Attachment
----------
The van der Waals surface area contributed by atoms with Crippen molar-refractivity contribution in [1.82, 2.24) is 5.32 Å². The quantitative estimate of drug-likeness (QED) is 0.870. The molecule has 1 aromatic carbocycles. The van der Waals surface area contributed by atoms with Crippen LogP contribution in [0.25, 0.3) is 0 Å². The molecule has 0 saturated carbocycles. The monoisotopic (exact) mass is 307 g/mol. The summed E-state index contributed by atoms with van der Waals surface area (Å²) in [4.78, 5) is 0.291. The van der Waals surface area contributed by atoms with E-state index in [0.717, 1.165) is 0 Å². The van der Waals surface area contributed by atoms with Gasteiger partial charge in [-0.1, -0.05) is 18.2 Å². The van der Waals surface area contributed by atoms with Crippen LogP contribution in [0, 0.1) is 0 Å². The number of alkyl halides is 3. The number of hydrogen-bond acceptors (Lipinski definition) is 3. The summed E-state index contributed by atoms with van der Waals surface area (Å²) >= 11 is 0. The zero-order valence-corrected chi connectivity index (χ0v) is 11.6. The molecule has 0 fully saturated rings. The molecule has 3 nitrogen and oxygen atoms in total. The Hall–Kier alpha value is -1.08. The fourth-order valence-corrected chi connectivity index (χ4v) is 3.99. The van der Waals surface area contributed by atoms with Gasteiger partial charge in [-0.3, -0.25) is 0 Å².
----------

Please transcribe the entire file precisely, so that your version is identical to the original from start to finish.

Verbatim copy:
The van der Waals surface area contributed by atoms with Crippen molar-refractivity contribution in [1.82, 2.24) is 5.32 Å². The quantitative estimate of drug-likeness (QED) is 0.870. The molecule has 1 aromatic carbocycles. The van der Waals surface area contributed by atoms with Crippen LogP contribution in [0.25, 0.3) is 0 Å². The molecule has 0 saturated carbocycles. The monoisotopic (exact) mass is 307 g/mol. The summed E-state index contributed by atoms with van der Waals surface area (Å²) in [4.78, 5) is 0.291. The van der Waals surface area contributed by atoms with E-state index in [0.717, 1.165) is 0 Å². The van der Waals surface area contributed by atoms with Gasteiger partial charge in [-0.1, -0.05) is 18.2 Å². The van der Waals surface area contributed by atoms with Crippen LogP contribution in [0, 0.1) is 0 Å². The number of alkyl halides is 3. The number of hydrogen-bond acceptors (Lipinski definition) is 3. The summed E-state index contributed by atoms with van der Waals surface area (Å²) >= 11 is 0. The zero-order valence-corrected chi connectivity index (χ0v) is 11.6. The molecule has 0 fully saturated rings. The molecule has 3 nitrogen and oxygen atoms in total. The Hall–Kier alpha value is -1.08. The fourth-order valence-corrected chi connectivity index (χ4v) is 3.99. The van der Waals surface area contributed by atoms with Gasteiger partial charge in [-0.3, -0.25) is 0 Å².